It was our first deal with this client, so there was no previous chemistry, as we had never seen their faces before. But we spoke the same language: the language of dedication to make it through. The client was determined and contaminated our team with that. We repaid them by deploying all our resources and expertise, and my younger fellows demonstrated a terrific resilience and desire to see it done.

You see, there are not so many large-scale M&A transactions in Moldova. Quite often the foreign clients drop the deal because of internal or, more often, external constraints. Moldova is still perceived as a country with an unstable economy and unpredictable laws, and reputable investors are yet to put it on their maps.

This deal was different from this perspective too: a Nepalese businessman cannot become afraid of Moldovan uncertainty. Before pitching, I googled Chaudhary family and got really impressed: Binod Chaudhary is a self-made man, coming from a simple family and becoming the best-known and most acclaimed Nepalese investor in the whole world. CG Corp Global has over a hundred companies under its umbrella and an investment outlay of over USD 1 billion. You can imagine my emotions when back in March 2020, when the project manager texted me: Mr. Chaudhary will visit Chisinau and wants to see you.

He turned to be a very nice person: tough and agile in negotiations, while gentle and kind in personal conversations. Once talks in our office were completed, and points made, Mr. Chaudhary turning his eyes over the books on my shelf: “I know this guy, we had tea together.” Gosh, “this guy” is Sri Swami Rama, his book Living with Himalayan Masters had just landed on my shelf from Amazon. It turned out that Mr. Chaudhary and me share many passions.

After the deal was signed, Mr. Chaudhary took me to his company, for the first meeting with the people. You need to see how he knew to ignite people’s optimism and desire to succeed. And not because it was Valentine’s Day or the eve of my birthday.   

Vladimir: The mandate commenced back in spring 2015 with the preparation of the seller’s due diligence (which was updated at least four times until 2020), as well as other legal preparatory steps. This was followed by a lengthy process of identification of the purchaser, discussions, and meetings with and explanations to bidders. Before the transaction with CG Cell Technologies, in the beginning of 2019 the Telia Group obtained sole control over Fintur Holdings following a transaction with Turkcell. This part included obtaining merger clearance from the Moldovan Competition Council within a relatively short period of time. Negotiations with CG Cell Technologies commenced in the second half of 2019, including various topics, including findings from the due diligence, the necessity for merger clearance in Moldova, negotiations of the framework agreement, mechanics of the local transfer of shares, completion, and post-completion steps. The framework agreement was signed on February 14, 2020, while the completion happening shortly thereafter.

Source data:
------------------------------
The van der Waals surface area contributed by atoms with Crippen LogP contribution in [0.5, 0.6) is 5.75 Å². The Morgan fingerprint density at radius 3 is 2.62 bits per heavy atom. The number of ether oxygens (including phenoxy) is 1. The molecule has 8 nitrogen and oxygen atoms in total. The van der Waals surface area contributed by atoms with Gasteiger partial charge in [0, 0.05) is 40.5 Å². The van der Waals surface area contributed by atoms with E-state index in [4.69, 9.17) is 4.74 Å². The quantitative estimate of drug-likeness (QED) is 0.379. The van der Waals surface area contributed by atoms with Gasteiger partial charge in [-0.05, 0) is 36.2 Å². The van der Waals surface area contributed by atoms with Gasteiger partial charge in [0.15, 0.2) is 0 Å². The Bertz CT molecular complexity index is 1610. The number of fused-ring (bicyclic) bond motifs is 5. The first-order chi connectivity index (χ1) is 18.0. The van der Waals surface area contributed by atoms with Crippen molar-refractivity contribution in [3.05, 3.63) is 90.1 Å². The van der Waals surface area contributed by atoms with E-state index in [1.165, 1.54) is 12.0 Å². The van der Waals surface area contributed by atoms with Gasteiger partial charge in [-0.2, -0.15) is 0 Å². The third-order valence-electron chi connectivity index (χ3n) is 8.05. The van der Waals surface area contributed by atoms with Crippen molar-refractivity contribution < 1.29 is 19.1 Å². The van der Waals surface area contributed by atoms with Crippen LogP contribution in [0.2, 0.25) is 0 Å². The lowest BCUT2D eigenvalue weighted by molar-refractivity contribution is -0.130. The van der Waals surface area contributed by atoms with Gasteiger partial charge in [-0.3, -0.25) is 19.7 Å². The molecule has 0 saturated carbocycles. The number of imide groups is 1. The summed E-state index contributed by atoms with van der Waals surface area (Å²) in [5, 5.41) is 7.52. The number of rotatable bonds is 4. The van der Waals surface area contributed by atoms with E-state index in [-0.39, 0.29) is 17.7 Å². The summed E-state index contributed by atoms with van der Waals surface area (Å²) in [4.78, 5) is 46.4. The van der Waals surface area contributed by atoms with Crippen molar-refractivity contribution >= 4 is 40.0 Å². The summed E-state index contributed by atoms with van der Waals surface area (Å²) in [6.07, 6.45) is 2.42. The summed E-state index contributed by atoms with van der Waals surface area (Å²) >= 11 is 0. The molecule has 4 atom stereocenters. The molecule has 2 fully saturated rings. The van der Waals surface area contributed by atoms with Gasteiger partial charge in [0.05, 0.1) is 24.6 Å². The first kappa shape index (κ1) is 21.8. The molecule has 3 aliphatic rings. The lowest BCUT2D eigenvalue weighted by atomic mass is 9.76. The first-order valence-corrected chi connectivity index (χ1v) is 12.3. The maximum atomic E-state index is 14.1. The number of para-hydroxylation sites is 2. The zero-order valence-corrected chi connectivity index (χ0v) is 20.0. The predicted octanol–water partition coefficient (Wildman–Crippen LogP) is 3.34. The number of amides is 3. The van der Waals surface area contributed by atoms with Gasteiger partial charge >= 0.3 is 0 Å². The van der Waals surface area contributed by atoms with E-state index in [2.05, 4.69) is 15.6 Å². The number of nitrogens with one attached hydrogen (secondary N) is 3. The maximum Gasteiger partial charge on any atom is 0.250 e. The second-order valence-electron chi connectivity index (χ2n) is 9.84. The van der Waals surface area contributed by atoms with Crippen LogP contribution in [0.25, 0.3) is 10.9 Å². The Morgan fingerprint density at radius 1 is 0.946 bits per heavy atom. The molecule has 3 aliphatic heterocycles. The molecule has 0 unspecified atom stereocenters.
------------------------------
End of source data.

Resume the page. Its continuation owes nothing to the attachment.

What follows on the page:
CEELM: What’s is the current status of the deal?

Roger: It closed in March 2020.

CEELM: What was the most challenging or frustrating part of the process?

Roger: Definitely, the post-signing part. Early in March 2020, the Covid pandemic had reached Moldova and the authorities decreed a state of emergency, with an immediate shut-down of most public offices and insistent recommendations to stay home. We closed the deal with masks on the faces, literally. I clearly recall the closing day of March 24, as guerrilla partisans – the seller’s counsels and us – divided into two groups, with one driving to the notary and the other to the share registrar’s office. The deal was complex, and the different structures of Moldovan targets required different completion steps, but we managed it as a legal blitzkrieg. One after another, all the bureaucratic redoubts fell and we passed through with flying colors.        

Vladimir: There were two challenging situations during this transaction. The first was when the Moldovan authorities unexpectedly wanted to scrutinize the transaction in more detail, as the parties to the transaction were preparing to complete it. This was indeed challenging and unexpected. In my opinion this happened due to the size of the transaction and the importance of Moldcell to the Moldovan economy. In the end, all went well, and the parties continued with the transaction.

The second was that we had to conclude the transaction (including preparing the pre-completion steps, etc.) during the state of emergency that was declared in Moldova due to the COVID-19 pandemic. Until the last moment, it was unclear whether the register authorities and other entities (such as the notary, for instance) would be legally allowed to fulfil their duties and allow the transaction to be completed. The parties had to provide corresponding reasoning and succeeded in accomplishing the goal.

CEELM: Was there any part of the process that was unusually or unexpectedly smooth/easy?

Roger: That was not the case. In fact, we managed to close in the last minute, and even one or two days of delay would have thrown the completion out to the unknown future, as the pandemic was on the rise.